Where to Go to Be in the Know Court Web Sites
Practitioners often have a difficult time keeping up with changes in the local rules and procedures of the court and clerk's office or sometimes just finding out what the rules and procedures are. This situation is made more complex for those practitioners practicing in more than one district. To remedy this situation and to better communicate with the bar and the public, most bankruptcy courts now have their own web sites. While these web sites differ in the amount of information provided and the use of graphics, the practitioner should be able to obtain everything he or she needs to know to practice before a particular court.
The easiest way to access a court's web site if you do not know the address is to first go to the Federal Judiciary's web site at http://www.uscourts.gov. Once there, click on court links; a map of the United States will appear. Click on the number of the circuit in which the court you are interested in is located. A list of all the circuit, district and bankruptcy courts that have web sites in that circuit will appear. Simply click on the court site you wish to visit, and its home page will be displayed. Once you are there, you can bookmark it for future reference. A more direct way to get to the site is to use the state abbreviation, followed by an "n," "s," "e" or "w" if there is more than one district in the state, followed by a "b" for bankruptcy, followed by ".uscourts.gov." For instance, the U.S. Bankruptcy Court for the District of Delaware can be reached at http://www.deb.uscourts.gov, and the U.S. Bankruptcy Court for the Southern District of New York can be visited at http://www.nysb.uscourts.gov.
Once you have arrived at a court's home page, you can browse through a number of topics by clicking on various buttons, boxes, icons or titles depending on how the web site has been designed. The home page will provide basic information and sometimes late-breaking information. The web sites will also provide a path to get to the local rules by clicking as indicated. Some web sites will provide opinions of the court, chambers' procedures, forms used in the court, clerk's office guidelines, a "what's new" or "what's hot" section, general information about the court, direct telephone numbers for certain key functions in the court, links to the district court and related bankruptcy court sites and a link to the court's database for looking up case specific information. Some courts have begun to post calendar information for the court's judges to assist the bar in scheduling hearings. As was described in Larry Bick's article on CM/ECF in March's issue of the ABI Journal, the court's web site is the vehicle for electronic case filing as well as the source of training modules on how to electronically file a document in a case. Some courts have also posted e-mail addresses of certain staff to facilitate answering questions and resolving problems that may occur. Some courts list e-mail addresses where proposed orders can be sent as attachments that are reviewed, modified and entered as appropriate by the court.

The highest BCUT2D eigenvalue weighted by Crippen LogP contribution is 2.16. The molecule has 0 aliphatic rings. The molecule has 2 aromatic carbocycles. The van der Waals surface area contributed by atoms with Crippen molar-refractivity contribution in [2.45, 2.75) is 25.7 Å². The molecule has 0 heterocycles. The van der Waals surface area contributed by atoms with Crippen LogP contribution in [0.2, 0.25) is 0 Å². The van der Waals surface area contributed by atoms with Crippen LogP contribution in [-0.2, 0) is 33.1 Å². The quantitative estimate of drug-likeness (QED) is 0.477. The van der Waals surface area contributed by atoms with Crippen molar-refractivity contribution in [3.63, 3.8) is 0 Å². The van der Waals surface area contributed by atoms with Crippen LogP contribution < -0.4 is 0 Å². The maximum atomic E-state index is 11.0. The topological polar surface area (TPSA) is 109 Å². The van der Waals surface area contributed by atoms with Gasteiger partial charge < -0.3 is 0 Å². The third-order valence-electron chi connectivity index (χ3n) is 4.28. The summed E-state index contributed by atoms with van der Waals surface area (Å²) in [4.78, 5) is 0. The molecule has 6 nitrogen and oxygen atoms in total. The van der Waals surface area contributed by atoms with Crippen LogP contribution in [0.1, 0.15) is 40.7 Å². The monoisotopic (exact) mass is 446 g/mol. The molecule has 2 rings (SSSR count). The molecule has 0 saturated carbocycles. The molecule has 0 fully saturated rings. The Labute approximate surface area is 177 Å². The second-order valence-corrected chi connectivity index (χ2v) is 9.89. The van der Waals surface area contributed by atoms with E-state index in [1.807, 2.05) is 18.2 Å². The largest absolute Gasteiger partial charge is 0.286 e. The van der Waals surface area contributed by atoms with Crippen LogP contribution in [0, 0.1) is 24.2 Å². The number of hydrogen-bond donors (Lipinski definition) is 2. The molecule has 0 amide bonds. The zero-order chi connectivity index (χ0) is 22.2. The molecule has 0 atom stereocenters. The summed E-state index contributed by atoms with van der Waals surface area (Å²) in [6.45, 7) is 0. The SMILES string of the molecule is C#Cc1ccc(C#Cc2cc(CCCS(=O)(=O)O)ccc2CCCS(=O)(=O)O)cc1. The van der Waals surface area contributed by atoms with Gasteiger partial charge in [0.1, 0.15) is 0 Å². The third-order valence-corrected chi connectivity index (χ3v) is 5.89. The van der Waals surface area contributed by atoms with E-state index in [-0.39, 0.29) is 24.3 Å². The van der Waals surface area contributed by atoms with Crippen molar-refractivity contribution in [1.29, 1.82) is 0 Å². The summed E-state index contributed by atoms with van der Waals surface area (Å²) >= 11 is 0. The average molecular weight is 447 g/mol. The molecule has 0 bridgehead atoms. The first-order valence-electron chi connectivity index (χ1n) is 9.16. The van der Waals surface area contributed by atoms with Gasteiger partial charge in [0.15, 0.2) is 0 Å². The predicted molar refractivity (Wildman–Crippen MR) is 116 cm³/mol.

I would encourage all practitioners or appropriate members of their staff to become familiar with the web site for the court in which they practice and to check it often for changes that may occur.
In most cases, the documents posted on a court's web site can be downloaded and printed or e-mailed to desired recipients. In the case of the forms that are posted on the web site, in most instances they can be downloaded and modified with appropriate case information, then e-filed with the courts that have implemented electronic case filing.
I would encourage all practitioners or appropriate members of their staff to become familiar with the web site for the court in which they practice and to check it often for changes that may occur. If you can't find what you need on the web site, call the help line or similar number that is posted on the web site and ask for assistance in locating it on the web site if it is there, or suggest that it should be posted. Remember, this is an evolving and important communication tool that is there to assist the bar and the public and better enable the court and the clerk's office to provide useful information.